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I'm pretty sure the 3rd party ROM SIMM is one of the ones I built, since I just received a similar question from Matt in my email today :) Replying here too, just to add my two cents to the discussion. I very much doubt that the ROM SIMM itself caused any damage to the sound circuit. It's not necessarily a coincidence though--maybe just the act of moving the logic board around to install the new ROM SIMM did something.

 

You mentioned that sound works great through the headphone jack still. I think that's a huge clue. It probably means the sound chip is fine. I actually had a very similar problem with my IIci (the first machine I ever recapped) earlier this year -- randomly one day I noticed the sound was acting up. It got worse and worse, and eventually stopped working at all. I decided to check the headphone jack one day, and surprisingly it worked 100% fine.

 

It turns out that the problem was capacitor goo which had leaked underneath the headphone jack. I had carefully removed all the capacitors and cleaned beneath them, but I didn't remove any nearby chips/components to clean underneath them. At least on the IIci, the speaker circuit goes through the headphone jack. When the headphones are removed, it sends the sound to the speaker. When the headphones are plugged in, it sends the sound to the headphones. On my IIci, I removed the headphone jack and immediately realized that the goo had eaten through one of the headphone jack's pins. It fell off as I removed the jack. It was absolutely filthy under all of the ports. Several traces on the serial ports were broken too. I made sure all traces were good/fixed, then I soldered a capacitor leg onto the remains of the broken pin on the audio jack (which was VERY difficult, BTW) and soldered the jack back onto the logic board. Now the sound coming from my speaker is perfect again. The broken pin was one of the pins involved in the circuit on the jack that hooks up the speaker when the headphones are unplugged. Over the past 2-3 years, the goo had slowly eaten away at that pin.

 

There are certainly a lot of possibilities for what might be wrong. My (potentially crazy) theory is that when removing the logic board to install the custom SIMM, a pin that was almost eaten through finally gave way and became an intermittent connection, and quickly became a fully broken connection after that.

Since I'm convinced at this point that your chip has nothing directly to do with the sound issue, I'll try it in my working SE/30...  (crossing my fingers)

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Thanks, techknight! Pardon my ignorance, though it was easy enough to identify the 8530 and the 53C80, I'm not sure which chip is the ASC. What is the location of that chip (as printed on the board)? I can track down some schematics and test continuity between the chips (in fact, if anyone has a link to a good copy of the schematics, that would be fantastic). I haven't experienced any freezes, crashes or address errors. As I mentioned previously, aside from the sound, everything seems to work perfectly.

 

The ASC is the Apple Sound Chip. If your headphone jack is working OK, I think it's doubtful that the ASC is the problem, because it's clearly generating sound.

 

I'll be curious to hear how the SIMM does in the other SE/30. It should be fine...*crosses fingers along with you*

Edited by dougg3

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The ASC is the Apple Sound Chip. If your headphone jack is working OK, I think it's doubtful that the ASC is the problem, because it's clearly generating sound.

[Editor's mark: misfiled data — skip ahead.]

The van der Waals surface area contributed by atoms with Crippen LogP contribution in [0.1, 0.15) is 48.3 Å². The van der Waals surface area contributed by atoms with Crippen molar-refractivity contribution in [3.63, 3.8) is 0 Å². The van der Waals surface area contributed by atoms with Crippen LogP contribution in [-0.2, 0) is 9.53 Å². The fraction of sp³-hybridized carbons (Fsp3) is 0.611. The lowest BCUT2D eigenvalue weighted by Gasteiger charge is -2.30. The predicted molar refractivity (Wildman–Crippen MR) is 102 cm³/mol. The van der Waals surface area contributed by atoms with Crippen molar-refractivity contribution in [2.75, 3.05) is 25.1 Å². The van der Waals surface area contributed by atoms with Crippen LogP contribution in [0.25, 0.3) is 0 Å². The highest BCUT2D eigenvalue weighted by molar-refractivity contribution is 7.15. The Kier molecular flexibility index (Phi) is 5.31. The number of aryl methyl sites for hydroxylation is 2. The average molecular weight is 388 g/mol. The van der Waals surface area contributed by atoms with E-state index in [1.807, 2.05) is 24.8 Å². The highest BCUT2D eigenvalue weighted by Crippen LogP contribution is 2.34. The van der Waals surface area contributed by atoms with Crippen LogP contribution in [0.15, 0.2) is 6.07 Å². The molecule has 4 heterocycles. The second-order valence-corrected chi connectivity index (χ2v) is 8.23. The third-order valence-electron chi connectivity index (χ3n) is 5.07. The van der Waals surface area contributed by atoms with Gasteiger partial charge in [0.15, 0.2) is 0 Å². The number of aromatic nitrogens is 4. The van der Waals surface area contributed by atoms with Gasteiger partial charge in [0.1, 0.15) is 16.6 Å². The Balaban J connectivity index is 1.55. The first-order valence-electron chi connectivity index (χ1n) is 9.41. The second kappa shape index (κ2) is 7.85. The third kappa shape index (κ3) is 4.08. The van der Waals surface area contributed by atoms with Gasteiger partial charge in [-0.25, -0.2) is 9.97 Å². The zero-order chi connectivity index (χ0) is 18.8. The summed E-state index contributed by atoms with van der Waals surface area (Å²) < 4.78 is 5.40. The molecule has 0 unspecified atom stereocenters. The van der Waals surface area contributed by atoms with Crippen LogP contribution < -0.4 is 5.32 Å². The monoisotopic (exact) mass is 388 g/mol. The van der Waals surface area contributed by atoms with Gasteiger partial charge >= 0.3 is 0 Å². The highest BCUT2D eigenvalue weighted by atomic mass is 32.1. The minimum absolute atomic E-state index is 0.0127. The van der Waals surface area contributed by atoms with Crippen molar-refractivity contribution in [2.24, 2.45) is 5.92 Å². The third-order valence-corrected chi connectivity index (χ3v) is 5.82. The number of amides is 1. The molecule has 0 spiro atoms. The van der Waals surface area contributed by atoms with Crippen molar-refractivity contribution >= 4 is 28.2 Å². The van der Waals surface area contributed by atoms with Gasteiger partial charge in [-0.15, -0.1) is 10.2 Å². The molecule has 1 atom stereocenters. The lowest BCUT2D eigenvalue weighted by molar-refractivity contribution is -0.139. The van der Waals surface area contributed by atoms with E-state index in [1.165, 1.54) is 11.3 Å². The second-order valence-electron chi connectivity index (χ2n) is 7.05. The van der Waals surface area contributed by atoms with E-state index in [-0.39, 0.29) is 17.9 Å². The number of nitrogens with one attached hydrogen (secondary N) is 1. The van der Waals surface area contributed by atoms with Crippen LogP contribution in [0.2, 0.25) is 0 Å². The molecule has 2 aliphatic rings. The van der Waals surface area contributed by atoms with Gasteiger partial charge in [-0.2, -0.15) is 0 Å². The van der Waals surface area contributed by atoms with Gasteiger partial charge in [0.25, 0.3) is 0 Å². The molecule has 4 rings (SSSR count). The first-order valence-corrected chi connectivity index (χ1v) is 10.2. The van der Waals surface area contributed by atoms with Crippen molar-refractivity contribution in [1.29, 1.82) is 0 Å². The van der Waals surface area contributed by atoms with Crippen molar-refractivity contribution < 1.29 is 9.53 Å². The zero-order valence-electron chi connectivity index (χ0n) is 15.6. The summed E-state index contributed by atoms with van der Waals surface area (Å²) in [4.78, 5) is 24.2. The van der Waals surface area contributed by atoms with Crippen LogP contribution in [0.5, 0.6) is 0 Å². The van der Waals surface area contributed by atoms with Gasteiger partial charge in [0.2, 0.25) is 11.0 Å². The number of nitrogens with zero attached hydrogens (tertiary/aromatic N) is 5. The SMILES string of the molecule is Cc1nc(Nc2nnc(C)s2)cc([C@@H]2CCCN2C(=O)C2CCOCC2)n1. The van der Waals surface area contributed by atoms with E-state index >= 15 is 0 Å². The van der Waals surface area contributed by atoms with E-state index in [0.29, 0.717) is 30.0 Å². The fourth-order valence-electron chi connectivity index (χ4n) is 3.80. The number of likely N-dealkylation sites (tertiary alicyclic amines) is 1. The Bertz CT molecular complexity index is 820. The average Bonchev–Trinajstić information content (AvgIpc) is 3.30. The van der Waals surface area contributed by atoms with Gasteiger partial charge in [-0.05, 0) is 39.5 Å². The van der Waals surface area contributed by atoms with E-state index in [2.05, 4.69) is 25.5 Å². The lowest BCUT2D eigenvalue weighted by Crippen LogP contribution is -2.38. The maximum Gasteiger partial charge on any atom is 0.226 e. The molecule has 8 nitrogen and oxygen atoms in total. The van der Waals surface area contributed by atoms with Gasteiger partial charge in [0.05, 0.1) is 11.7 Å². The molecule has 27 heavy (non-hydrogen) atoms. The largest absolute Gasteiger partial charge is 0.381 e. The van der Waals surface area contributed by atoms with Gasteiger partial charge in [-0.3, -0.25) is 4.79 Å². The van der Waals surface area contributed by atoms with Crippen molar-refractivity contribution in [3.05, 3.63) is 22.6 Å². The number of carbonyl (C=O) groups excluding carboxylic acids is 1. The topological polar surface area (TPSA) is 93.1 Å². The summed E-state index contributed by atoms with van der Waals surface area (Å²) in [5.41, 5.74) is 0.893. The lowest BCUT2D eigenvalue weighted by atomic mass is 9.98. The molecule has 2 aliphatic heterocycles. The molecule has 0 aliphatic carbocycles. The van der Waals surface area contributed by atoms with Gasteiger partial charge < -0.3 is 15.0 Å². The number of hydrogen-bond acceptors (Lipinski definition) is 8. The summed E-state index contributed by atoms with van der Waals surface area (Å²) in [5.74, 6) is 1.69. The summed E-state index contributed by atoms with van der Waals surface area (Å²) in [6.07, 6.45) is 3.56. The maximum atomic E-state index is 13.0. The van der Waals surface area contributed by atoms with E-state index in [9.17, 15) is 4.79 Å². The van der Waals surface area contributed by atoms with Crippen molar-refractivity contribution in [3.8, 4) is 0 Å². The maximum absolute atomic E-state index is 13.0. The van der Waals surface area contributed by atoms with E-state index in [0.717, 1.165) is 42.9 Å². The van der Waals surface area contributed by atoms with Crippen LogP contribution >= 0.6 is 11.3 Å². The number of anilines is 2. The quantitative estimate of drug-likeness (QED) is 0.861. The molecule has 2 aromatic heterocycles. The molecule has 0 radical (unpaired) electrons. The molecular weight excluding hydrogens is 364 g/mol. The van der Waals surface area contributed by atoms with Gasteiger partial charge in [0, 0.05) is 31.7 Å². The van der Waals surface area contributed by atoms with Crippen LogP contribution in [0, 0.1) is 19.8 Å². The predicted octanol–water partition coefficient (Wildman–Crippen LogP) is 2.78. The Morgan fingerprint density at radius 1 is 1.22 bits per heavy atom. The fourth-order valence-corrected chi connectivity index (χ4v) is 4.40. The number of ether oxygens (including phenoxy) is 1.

I'll be curious to hear how the SIMM does in the other SE/30. It should be fine...*crosses fingers along with you*

Thanks, Doug!  The verdict is...the ROM chip works great in my other SE/30!  Previously I didn't dare try it in another machine for fear of breaking it too.  Now that that's out of the way, I need to find schematics, pull out my multimeter and start testing continuity.

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the 2MB rom simm seems to work great in all of the SE/30's... its the 8mb rom simm that only works about %60-%70 of the time.

in the se/30.  Why?  i don't know... i think techknight has an idea.

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Glad it works in your other machine Matt!

 

uniserver: The problem you're talking about is due to the thickness of the 8 MB ROM SIMM. My supplier made the 8 MB SIMMs much thinner than the 2 MB SIMMs (even though they were both ordered at the same thickness of 1.2 mm), so it has had contact problems in some sockets. The 2 MB SIMMs are thicker and never have the problem. At least some people with SE/30s have trouble with that, but I haven't heard of anybody seeing that problem in newer machines. I've been able to add solder to the contacts to fix the problem for at least one person.

 

Also, the 8 MB SIMM uses more traces than the 2 MB SIMM which uses more traces than the stock SIMM, so it's potentially possible that a machine could have damage on one of the higher address pins and nobody would know until they tried one of my SIMMs.

 

On the next batch I have made (whenever I get around to it), I'll try to make sure that the PCBs end up thicker so that particular contact issue doesn't happen. Anyway, that particular issue is totally different from the issue Matt is seeing, which is almost certainly a broken trace/pin somewhere...

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broken data line to ASC. Common problem. Sometimes you get a direct break at the ASC, But 99% of the time, the break occurs between the 8530 and 53C80 SCSI/SCC. 

 

The result is crappy to no sound, and majority of OS freezes/crashes with address error. 

Ok, so I found the schematics and did continuity tests.  I tested the address lines between UE10 and UK6 (as well as UJ11, and UI12).  Everything checks out fine.  I also checked for continuity from the Sony sound chips (UB10 and UB11) to UE10.  All is well there too.  Do you have any other suggestions?